Puerto Iguazu, ArgentinaThere is only one word to describe Iguazu Falls – Unreal. Even after seeing them I doubt whether they actually exist. I must have dreamed it because sights like this only exist in a fantasy world created by Hollywood. Or so I thought. From Iguazu Falls 2011-04Real or a shot from ‘Avatar’? Legend [...]
Puerto Iguazu, Argentina
There is only one word to describe Iguazu Falls – Unreal. Even after seeing them I doubt whether they actually exist. I must have dreamed it because sights like this only exist in a fantasy world created by Hollywood. Or so I thought.
|From Iguazu Falls 2011-04
Real or a shot from ‘Avatar’?
Legend has it that the falls were created by the serpent god, M’Boi, who lived in the Iguazu River. Each year locals would sacrifice a local village woman to appease M’Boi. One day M’Boi feasted his eyes on the village woman Naipi and he wanted her all for himself. He ordered the villagers to sacrifice Naipi. The only problem was that Naipi was madly in love with Taruba and wanted no part in M’Boi’s plans. With dreams of marrying Taruba and self preservation in mind Naipi jumped in a canoe to high-tail it out of town with her lover. Watching them escape a pissed off M’Boi gave chase. Not able to catch them the serpent god split the river bed creating a chasm for the two to fall into. As Naipi was falling to her death M’Boi changed her into a stone to forever sit at the bottom of the falls. Taruba didn’t fare much better and was turned into a tree at the top of the falls. Forever after the two lovers were left staring at one another just out of arms reach.
To me, this legend sounds way more interesting than reality – Creation through a geological fault.
No matter which reason you choose to to believe there is no denying that a truly spectacular sight has been created that rivals anything I have seen before.
1.7 miles long
1 river diverged into 275 individual waterfalls
269 feet high
My first stop of the day was to a part of the falls called the Devils Throat. Cool name; must be interesting I thought. Walking down a grated, metal platform over the Rio Iguazu people were snapping photos of random birds and lame river scenes. Feeling a bit cynical I was wondering what these people saw. Had they never seen a river before? I knew we were about to see something amazing but water leisurely moving down stream isn’t exactly an attention grabber and the reason for why we all paid the 100 peso entrance fee. Moments later the herd of human cattle I was walking with passed through a small island of trees and were hit by a wall of mist and our first view of falls for the day – People went nuts. The scene was similar to that of frantic shoppers storming the local Wal-Mart on Black Friday. I was stopped cold.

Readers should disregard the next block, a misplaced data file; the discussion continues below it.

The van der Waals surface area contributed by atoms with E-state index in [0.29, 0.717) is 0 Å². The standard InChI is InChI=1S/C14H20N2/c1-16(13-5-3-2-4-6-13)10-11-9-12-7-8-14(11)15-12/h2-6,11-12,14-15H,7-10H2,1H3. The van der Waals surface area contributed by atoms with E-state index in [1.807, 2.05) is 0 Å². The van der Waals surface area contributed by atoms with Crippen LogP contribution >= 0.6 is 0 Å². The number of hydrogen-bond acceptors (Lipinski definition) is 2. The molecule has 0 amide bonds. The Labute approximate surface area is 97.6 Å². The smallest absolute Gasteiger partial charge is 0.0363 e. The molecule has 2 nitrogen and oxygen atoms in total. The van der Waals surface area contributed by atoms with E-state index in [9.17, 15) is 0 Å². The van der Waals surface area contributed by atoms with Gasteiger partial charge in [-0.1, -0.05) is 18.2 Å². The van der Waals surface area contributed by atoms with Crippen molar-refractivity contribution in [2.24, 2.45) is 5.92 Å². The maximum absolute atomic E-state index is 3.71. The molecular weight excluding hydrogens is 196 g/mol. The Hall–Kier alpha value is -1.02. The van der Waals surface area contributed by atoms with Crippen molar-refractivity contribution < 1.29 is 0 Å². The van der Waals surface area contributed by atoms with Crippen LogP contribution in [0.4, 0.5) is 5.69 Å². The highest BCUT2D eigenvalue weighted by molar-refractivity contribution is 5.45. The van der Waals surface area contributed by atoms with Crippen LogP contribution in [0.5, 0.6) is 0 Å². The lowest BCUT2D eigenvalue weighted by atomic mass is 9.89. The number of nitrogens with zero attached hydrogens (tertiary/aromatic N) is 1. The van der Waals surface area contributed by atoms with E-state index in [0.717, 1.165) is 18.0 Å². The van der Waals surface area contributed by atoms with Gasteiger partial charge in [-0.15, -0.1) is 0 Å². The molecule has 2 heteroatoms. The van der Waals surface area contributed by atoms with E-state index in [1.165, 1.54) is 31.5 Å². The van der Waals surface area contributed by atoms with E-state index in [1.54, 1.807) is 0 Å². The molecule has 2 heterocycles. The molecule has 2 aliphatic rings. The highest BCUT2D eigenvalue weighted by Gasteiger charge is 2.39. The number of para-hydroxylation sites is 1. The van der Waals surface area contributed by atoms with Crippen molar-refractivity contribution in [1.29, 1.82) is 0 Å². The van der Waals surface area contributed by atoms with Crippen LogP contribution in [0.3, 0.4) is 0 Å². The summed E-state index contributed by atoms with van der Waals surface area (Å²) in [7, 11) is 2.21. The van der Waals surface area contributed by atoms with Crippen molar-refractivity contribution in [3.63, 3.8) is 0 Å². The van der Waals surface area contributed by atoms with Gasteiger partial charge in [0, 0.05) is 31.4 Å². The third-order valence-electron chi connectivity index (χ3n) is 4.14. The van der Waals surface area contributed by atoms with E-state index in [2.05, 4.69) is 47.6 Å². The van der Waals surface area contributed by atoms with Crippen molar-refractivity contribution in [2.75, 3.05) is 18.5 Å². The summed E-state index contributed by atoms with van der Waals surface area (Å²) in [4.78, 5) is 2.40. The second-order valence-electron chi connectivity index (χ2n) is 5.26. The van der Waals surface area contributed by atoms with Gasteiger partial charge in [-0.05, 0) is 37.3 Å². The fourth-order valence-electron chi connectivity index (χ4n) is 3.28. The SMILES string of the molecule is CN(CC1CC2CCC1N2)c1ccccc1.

The sound of rushing water.
The mist rising from the falls slowly soaking me through and through.
The vibration felt in the metal platform perched over the side of a once leisurely running river now turned into a raging current.
It all had me entranced.
|From Iguazu Falls 2011-04
The Devils Throat
I spent seven hours at the falls and could have spent longer if the park wasn’t pushing me out the doors at 5:00 pm. The highlight of day was easily the view from Isla San Martin. The small island provided a front-row center seat to the falls. Looking to my left were falls extending out into the hazy distance. In front of me the continuous water vapor created a fine mist and an extraordinary rainbow that disappeared into the grass in front of me (I had found the end of a rainbow and was disappointed to not discover a leprechaun or a pot of gold). To my right water continued to fall for as far as the haze permitted me to see. In the deafening roar of the water I stood and stared. When I was done staring I stared some more.
This video gives you some idea of what I saw.
The sad part is that nearby there was another set of waterfalls that displaced even more water, were taller and just all around more grand than Iguazu. That is, until 1982. 1982 signified the completion of the Itiapu Dam which flooded the falls forever leaving them at the bottom of a man made lake. Still impressive is that the Itaipu Dam was the largest dam in the world up until the completion of the Three Gorges Dam and today supplies electricity to 80% of Paraguay and 25% of Brazil.
Photos of Iguazu Falls